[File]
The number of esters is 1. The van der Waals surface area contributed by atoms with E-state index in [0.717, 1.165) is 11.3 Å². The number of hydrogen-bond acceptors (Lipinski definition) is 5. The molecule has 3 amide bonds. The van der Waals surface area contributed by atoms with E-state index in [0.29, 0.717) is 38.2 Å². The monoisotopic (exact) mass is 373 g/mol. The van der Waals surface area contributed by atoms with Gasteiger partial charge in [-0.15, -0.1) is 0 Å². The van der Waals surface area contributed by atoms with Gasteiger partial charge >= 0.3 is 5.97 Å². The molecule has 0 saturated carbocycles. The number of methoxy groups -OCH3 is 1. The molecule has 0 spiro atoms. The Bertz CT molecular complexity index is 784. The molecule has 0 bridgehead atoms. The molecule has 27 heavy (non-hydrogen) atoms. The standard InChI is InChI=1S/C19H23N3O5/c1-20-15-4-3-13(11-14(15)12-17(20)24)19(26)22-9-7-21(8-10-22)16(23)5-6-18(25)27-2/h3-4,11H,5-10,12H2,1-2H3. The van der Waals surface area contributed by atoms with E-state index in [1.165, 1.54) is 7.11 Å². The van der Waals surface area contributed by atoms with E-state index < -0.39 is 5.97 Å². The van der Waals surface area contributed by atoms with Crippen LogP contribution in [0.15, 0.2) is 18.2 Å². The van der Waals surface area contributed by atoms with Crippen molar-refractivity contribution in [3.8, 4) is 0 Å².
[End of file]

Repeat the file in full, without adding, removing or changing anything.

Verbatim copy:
The number of esters is 1. The van der Waals surface area contributed by atoms with E-state index in [0.717, 1.165) is 11.3 Å². The number of hydrogen-bond acceptors (Lipinski definition) is 5. The molecule has 3 amide bonds. The van der Waals surface area contributed by atoms with E-state index in [0.29, 0.717) is 38.2 Å². The monoisotopic (exact) mass is 373 g/mol. The van der Waals surface area contributed by atoms with Gasteiger partial charge in [-0.15, -0.1) is 0 Å². The van der Waals surface area contributed by atoms with Gasteiger partial charge >= 0.3 is 5.97 Å². The molecule has 0 saturated carbocycles. The number of methoxy groups -OCH3 is 1. The molecule has 0 spiro atoms. The Bertz CT molecular complexity index is 784. The molecule has 0 bridgehead atoms. The molecule has 27 heavy (non-hydrogen) atoms. The standard InChI is InChI=1S/C19H23N3O5/c1-20-15-4-3-13(11-14(15)12-17(20)24)19(26)22-9-7-21(8-10-22)16(23)5-6-18(25)27-2/h3-4,11H,5-10,12H2,1-2H3. The van der Waals surface area contributed by atoms with E-state index in [1.165, 1.54) is 7.11 Å². The van der Waals surface area contributed by atoms with E-state index < -0.39 is 5.97 Å². The van der Waals surface area contributed by atoms with Crippen LogP contribution in [0.15, 0.2) is 18.2 Å². The van der Waals surface area contributed by atoms with Crippen molar-refractivity contribution in [3.8, 4) is 0 Å².